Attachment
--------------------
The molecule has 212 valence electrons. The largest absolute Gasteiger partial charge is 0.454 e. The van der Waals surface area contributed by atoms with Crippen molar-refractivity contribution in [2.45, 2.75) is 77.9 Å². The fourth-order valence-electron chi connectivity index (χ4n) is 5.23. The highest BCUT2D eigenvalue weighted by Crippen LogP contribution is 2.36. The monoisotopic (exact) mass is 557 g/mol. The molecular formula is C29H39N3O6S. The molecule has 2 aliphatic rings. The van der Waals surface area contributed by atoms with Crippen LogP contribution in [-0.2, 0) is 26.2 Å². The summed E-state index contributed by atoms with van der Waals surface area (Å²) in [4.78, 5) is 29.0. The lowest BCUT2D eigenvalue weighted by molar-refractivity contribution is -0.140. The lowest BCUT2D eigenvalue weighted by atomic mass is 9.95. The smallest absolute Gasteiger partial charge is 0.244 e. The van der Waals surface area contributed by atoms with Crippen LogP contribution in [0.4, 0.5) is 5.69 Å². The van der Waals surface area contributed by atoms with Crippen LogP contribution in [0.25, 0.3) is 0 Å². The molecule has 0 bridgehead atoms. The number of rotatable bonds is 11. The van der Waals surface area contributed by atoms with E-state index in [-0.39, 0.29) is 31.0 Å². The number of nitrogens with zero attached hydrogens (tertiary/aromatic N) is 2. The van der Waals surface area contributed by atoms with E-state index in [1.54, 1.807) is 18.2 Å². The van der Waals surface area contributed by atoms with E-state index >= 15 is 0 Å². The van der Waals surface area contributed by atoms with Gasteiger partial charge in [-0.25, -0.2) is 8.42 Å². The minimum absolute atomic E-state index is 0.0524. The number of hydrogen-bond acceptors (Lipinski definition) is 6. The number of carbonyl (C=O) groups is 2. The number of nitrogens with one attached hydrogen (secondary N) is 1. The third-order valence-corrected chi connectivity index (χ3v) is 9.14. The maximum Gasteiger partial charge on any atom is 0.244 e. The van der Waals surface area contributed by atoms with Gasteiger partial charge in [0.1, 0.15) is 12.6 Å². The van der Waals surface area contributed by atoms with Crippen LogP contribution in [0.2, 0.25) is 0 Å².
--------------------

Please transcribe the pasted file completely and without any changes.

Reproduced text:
The molecule has 212 valence electrons. The largest absolute Gasteiger partial charge is 0.454 e. The van der Waals surface area contributed by atoms with Crippen molar-refractivity contribution in [2.45, 2.75) is 77.9 Å². The fourth-order valence-electron chi connectivity index (χ4n) is 5.23. The highest BCUT2D eigenvalue weighted by Crippen LogP contribution is 2.36. The monoisotopic (exact) mass is 557 g/mol. The molecular formula is C29H39N3O6S. The molecule has 2 aliphatic rings. The van der Waals surface area contributed by atoms with Crippen LogP contribution in [-0.2, 0) is 26.2 Å². The summed E-state index contributed by atoms with van der Waals surface area (Å²) in [4.78, 5) is 29.0. The lowest BCUT2D eigenvalue weighted by molar-refractivity contribution is -0.140. The lowest BCUT2D eigenvalue weighted by atomic mass is 9.95. The smallest absolute Gasteiger partial charge is 0.244 e. The van der Waals surface area contributed by atoms with Crippen LogP contribution in [0.4, 0.5) is 5.69 Å². The van der Waals surface area contributed by atoms with Crippen LogP contribution in [0.25, 0.3) is 0 Å². The molecule has 0 bridgehead atoms. The number of rotatable bonds is 11. The van der Waals surface area contributed by atoms with E-state index in [-0.39, 0.29) is 31.0 Å². The number of nitrogens with zero attached hydrogens (tertiary/aromatic N) is 2. The van der Waals surface area contributed by atoms with E-state index in [1.54, 1.807) is 18.2 Å². The van der Waals surface area contributed by atoms with E-state index >= 15 is 0 Å². The van der Waals surface area contributed by atoms with Gasteiger partial charge in [-0.25, -0.2) is 8.42 Å². The minimum absolute atomic E-state index is 0.0524. The number of hydrogen-bond acceptors (Lipinski definition) is 6. The number of carbonyl (C=O) groups is 2. The number of nitrogens with one attached hydrogen (secondary N) is 1. The third-order valence-corrected chi connectivity index (χ3v) is 9.14. The maximum Gasteiger partial charge on any atom is 0.244 e. The van der Waals surface area contributed by atoms with Gasteiger partial charge in [0.1, 0.15) is 12.6 Å². The van der Waals surface area contributed by atoms with Crippen LogP contribution in [0.2, 0.25) is 0 Å².